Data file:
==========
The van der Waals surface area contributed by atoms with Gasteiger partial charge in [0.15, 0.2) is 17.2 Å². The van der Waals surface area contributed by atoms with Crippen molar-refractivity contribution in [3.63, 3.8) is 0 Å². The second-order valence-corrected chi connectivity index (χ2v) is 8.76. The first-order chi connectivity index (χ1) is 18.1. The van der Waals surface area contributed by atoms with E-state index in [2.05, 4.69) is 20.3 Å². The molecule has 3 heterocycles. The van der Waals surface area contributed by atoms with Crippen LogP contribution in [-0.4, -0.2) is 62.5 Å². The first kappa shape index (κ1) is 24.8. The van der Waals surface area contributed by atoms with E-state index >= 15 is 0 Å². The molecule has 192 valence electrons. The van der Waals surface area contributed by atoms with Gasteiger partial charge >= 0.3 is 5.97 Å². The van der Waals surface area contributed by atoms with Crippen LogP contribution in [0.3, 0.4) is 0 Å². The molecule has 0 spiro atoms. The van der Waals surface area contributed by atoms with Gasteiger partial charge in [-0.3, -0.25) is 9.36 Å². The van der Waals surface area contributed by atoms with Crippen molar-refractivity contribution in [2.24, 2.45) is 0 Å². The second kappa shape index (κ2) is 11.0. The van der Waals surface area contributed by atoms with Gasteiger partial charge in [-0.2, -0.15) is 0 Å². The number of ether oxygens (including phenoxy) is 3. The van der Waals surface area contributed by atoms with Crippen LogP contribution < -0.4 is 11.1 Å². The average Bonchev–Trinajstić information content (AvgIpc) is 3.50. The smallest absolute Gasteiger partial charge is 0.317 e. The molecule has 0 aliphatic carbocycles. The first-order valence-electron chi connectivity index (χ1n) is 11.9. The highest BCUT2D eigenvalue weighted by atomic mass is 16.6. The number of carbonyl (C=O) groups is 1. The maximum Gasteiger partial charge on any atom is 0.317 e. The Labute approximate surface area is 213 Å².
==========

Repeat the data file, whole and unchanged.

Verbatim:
The van der Waals surface area contributed by atoms with Gasteiger partial charge in [0.15, 0.2) is 17.2 Å². The van der Waals surface area contributed by atoms with Crippen molar-refractivity contribution in [3.63, 3.8) is 0 Å². The second-order valence-corrected chi connectivity index (χ2v) is 8.76. The first-order chi connectivity index (χ1) is 18.1. The van der Waals surface area contributed by atoms with E-state index in [2.05, 4.69) is 20.3 Å². The molecule has 3 heterocycles. The van der Waals surface area contributed by atoms with Crippen LogP contribution in [-0.4, -0.2) is 62.5 Å². The first kappa shape index (κ1) is 24.8. The van der Waals surface area contributed by atoms with E-state index >= 15 is 0 Å². The molecule has 192 valence electrons. The van der Waals surface area contributed by atoms with Gasteiger partial charge >= 0.3 is 5.97 Å². The van der Waals surface area contributed by atoms with Crippen LogP contribution in [0.3, 0.4) is 0 Å². The molecule has 0 spiro atoms. The van der Waals surface area contributed by atoms with Gasteiger partial charge in [-0.3, -0.25) is 9.36 Å². The van der Waals surface area contributed by atoms with Crippen molar-refractivity contribution in [2.24, 2.45) is 0 Å². The second kappa shape index (κ2) is 11.0. The van der Waals surface area contributed by atoms with Gasteiger partial charge in [-0.2, -0.15) is 0 Å². The number of ether oxygens (including phenoxy) is 3. The van der Waals surface area contributed by atoms with Crippen LogP contribution < -0.4 is 11.1 Å². The average Bonchev–Trinajstić information content (AvgIpc) is 3.50. The smallest absolute Gasteiger partial charge is 0.317 e. The molecule has 0 aliphatic carbocycles. The first-order valence-electron chi connectivity index (χ1n) is 11.9. The highest BCUT2D eigenvalue weighted by atomic mass is 16.6. The number of carbonyl (C=O) groups is 1. The maximum Gasteiger partial charge on any atom is 0.317 e. The Labute approximate surface area is 213 Å².